How Philip Ochieng evaded trouble by hiding in linguistic garb

Philip Ochieng' [Photo: Courtesy]

Over the past week, much tribute has been written for the late Philip Ochieng, the consummate provocateur and pioneering journalist who witnessed Kenya come of age in its post-colonial iteration, and proceeded to prodigiously chronicle the nascent nation’s growth and challenges using his superbly dexterous pen. His outstanding erudition, clarity, honesty and fearlessness only added to a soaring mystique.

His books, I Accuse the Press and the Kenyatta Succession revealed an extremely smart and profound author who conjured gems every single sentence he penned. Oftentimes, he wrote content concealed in proverbs, couched in impenetrable, jargon-littered English. He also oddly adopted Greco-Latinic etymology and Luo mythology as his pet subjects. With signature arrogance and irreverence, he adamantly refused to be a ‘normal journalist’, or to walk down his ivory tower to accommodate his whining readership, who often expressed desperation with his complicated language. Instead, he challenged them to read widely, up their own game and catch up. Ochieng seemed to have attained that mythical ability to always deploy the most appropriate English phraseology for any occasion.

This week we reflect on our own interactions with Ochieng and the lessons we picked from his illustrious career.

 Although I (Wahome) never got to meet Ochieng physically, I became spellbound by his columns – especially his public tussles with Sarah Elderkin – right out of my teens in the 1990s. At some point, I gathered enough courage to launch my own scathing attack on his writing style in a local daily – certainly not out of conviction, but as a cheeky attempt to attract the attention of this literary colossus!

Subsequently, I conducted very enriching email conversations with him, in which he revealed to me that he was then immersed in a personal study of quantum physics (built on complex Max Planc’s and Schrodinger’s equations) – a truly remarkable professional detour for a career journalist! From that day on, my conscience was clear whenever anybody questioned why I, a career mathematician, should be writing newspaper columns!

My last correspondence with Ochieng was the most significant. I wrote to him that “today, I just want to wish you a happy birthday. It has been said that when an African elder dies, a whole library of knowledge perishes with him. What shall Kenya say after your own day of reckoning comes – and may it tarry – since you embody a masterly of English that will be difficult to replicate anywhere, anytime soon?” Thankfully, his biography The 5th Columnist, A legendary journalist soon came off the press.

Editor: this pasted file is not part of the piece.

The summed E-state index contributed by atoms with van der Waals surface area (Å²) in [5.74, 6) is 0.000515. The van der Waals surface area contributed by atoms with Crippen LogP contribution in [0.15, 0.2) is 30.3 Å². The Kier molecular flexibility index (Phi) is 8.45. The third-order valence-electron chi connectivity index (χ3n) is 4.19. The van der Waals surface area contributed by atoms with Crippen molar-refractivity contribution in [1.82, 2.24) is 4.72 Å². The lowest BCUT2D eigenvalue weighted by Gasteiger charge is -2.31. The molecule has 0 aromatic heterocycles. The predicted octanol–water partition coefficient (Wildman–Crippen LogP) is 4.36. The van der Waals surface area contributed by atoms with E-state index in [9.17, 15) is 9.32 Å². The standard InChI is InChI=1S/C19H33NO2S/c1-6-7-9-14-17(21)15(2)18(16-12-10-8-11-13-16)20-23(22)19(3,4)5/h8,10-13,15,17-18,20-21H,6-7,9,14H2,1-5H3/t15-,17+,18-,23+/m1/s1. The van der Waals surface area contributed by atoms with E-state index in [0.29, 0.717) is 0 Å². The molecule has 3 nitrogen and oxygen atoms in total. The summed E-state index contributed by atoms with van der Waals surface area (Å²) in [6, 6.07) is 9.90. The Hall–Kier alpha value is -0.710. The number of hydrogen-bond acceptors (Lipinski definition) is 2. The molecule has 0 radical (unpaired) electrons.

Since my (Chacha) childhood, I always wanted to be a political scientist or journalist, but I ended up a historian who oscillates between the two disciplines. During my secondary school life at Nakuru High School, my interest in journalism was so enormous that I would often interview my fellow students and publish their responses in an improvised ‘newspaper’.

Later on in the 1990s, I had the good fortune of working for the Kenya Times as a features writer. This was during an era of intellectual awakening and resistance in Kenya, a state of affairs which elevated Ochieng to a defining character. The time I spent at Kenya Times was a joyful and tremendous learning experience, especially because of the tutorage of Philip Ochieng, who was the editor-in-chief.  I observed that Ochieng was a lone ranger, never chumming up with the other journalists despite the fact that he mentored all of us.  He always encased himself at the corner of the office – an unusual location for a boss – wearing a serious, barakoa-like working face. He exhibited personal exceptionalism, apparently believing that his brand of journalism was the best and that the younger generations were diluting the profession.

But surely, why such labyrinthine language? 

We believe that Ochieng deliberately sheathed his unrelenting criticism of the Government’s failings in language that would go over the top of the heads of dangerous political nincompoops. It was potentially treasonable to loudly correct the powers that be, especially during the long era of political intolerance.

He seemed to adopt the subtlety of Tabitha Kanogo, a historian writing on the roots of the Mau Mau, who did so in strict historical language, letting the archives speak through her narrative instead of doing a popular book. Or that of Ngugi wa Thiong’o, who deployed satire and dramatic activism in the time of tyranny.

To his credit, Ochieng’s writings, if difficult, always featured a deliberate, accompanying subtext from which the keen reader could always decipher intended meanings.


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